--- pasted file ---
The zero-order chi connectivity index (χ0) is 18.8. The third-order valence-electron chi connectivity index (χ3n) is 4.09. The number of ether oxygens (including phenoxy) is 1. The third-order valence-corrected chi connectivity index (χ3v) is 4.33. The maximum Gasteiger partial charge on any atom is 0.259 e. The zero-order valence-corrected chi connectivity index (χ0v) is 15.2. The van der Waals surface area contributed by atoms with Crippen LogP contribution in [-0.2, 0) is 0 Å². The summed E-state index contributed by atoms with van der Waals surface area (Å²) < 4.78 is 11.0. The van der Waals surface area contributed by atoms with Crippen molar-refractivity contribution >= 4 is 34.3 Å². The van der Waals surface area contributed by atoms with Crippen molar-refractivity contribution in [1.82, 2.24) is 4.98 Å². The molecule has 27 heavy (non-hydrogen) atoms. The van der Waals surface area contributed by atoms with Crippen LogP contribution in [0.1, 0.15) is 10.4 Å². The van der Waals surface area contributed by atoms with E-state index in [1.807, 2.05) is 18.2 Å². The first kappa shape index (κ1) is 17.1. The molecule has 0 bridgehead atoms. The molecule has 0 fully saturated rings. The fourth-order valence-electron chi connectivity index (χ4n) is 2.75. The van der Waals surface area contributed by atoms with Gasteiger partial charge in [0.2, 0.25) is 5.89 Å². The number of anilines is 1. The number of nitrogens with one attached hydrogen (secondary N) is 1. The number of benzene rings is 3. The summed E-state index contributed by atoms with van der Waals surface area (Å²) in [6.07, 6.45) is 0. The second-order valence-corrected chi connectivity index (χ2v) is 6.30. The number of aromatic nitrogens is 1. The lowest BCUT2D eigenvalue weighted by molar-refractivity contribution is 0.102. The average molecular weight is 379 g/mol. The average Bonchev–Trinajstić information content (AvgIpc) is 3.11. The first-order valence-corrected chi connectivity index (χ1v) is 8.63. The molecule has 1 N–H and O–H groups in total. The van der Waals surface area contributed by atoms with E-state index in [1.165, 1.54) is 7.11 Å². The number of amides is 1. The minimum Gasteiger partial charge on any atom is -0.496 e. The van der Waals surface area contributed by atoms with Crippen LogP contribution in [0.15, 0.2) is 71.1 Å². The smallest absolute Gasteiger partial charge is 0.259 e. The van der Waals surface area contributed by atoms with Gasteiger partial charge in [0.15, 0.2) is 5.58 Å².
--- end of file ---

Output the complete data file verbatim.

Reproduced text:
The zero-order chi connectivity index (χ0) is 18.8. The third-order valence-electron chi connectivity index (χ3n) is 4.09. The number of ether oxygens (including phenoxy) is 1. The third-order valence-corrected chi connectivity index (χ3v) is 4.33. The maximum Gasteiger partial charge on any atom is 0.259 e. The zero-order valence-corrected chi connectivity index (χ0v) is 15.2. The van der Waals surface area contributed by atoms with Crippen LogP contribution in [-0.2, 0) is 0 Å². The summed E-state index contributed by atoms with van der Waals surface area (Å²) < 4.78 is 11.0. The van der Waals surface area contributed by atoms with Crippen molar-refractivity contribution >= 4 is 34.3 Å². The van der Waals surface area contributed by atoms with Crippen molar-refractivity contribution in [1.82, 2.24) is 4.98 Å². The molecule has 27 heavy (non-hydrogen) atoms. The van der Waals surface area contributed by atoms with Crippen LogP contribution in [0.1, 0.15) is 10.4 Å². The van der Waals surface area contributed by atoms with E-state index in [1.807, 2.05) is 18.2 Å². The first kappa shape index (κ1) is 17.1. The molecule has 0 bridgehead atoms. The molecule has 0 fully saturated rings. The fourth-order valence-electron chi connectivity index (χ4n) is 2.75. The van der Waals surface area contributed by atoms with Gasteiger partial charge in [0.2, 0.25) is 5.89 Å². The number of anilines is 1. The number of nitrogens with one attached hydrogen (secondary N) is 1. The number of benzene rings is 3. The summed E-state index contributed by atoms with van der Waals surface area (Å²) in [6.07, 6.45) is 0. The second-order valence-corrected chi connectivity index (χ2v) is 6.30. The number of aromatic nitrogens is 1. The lowest BCUT2D eigenvalue weighted by molar-refractivity contribution is 0.102. The average molecular weight is 379 g/mol. The average Bonchev–Trinajstić information content (AvgIpc) is 3.11. The first-order valence-corrected chi connectivity index (χ1v) is 8.63. The molecule has 1 N–H and O–H groups in total. The van der Waals surface area contributed by atoms with E-state index in [1.165, 1.54) is 7.11 Å². The number of amides is 1. The minimum Gasteiger partial charge on any atom is -0.496 e. The van der Waals surface area contributed by atoms with Crippen LogP contribution in [0.15, 0.2) is 71.1 Å². The smallest absolute Gasteiger partial charge is 0.259 e. The van der Waals surface area contributed by atoms with Gasteiger partial charge in [0.15, 0.2) is 5.58 Å².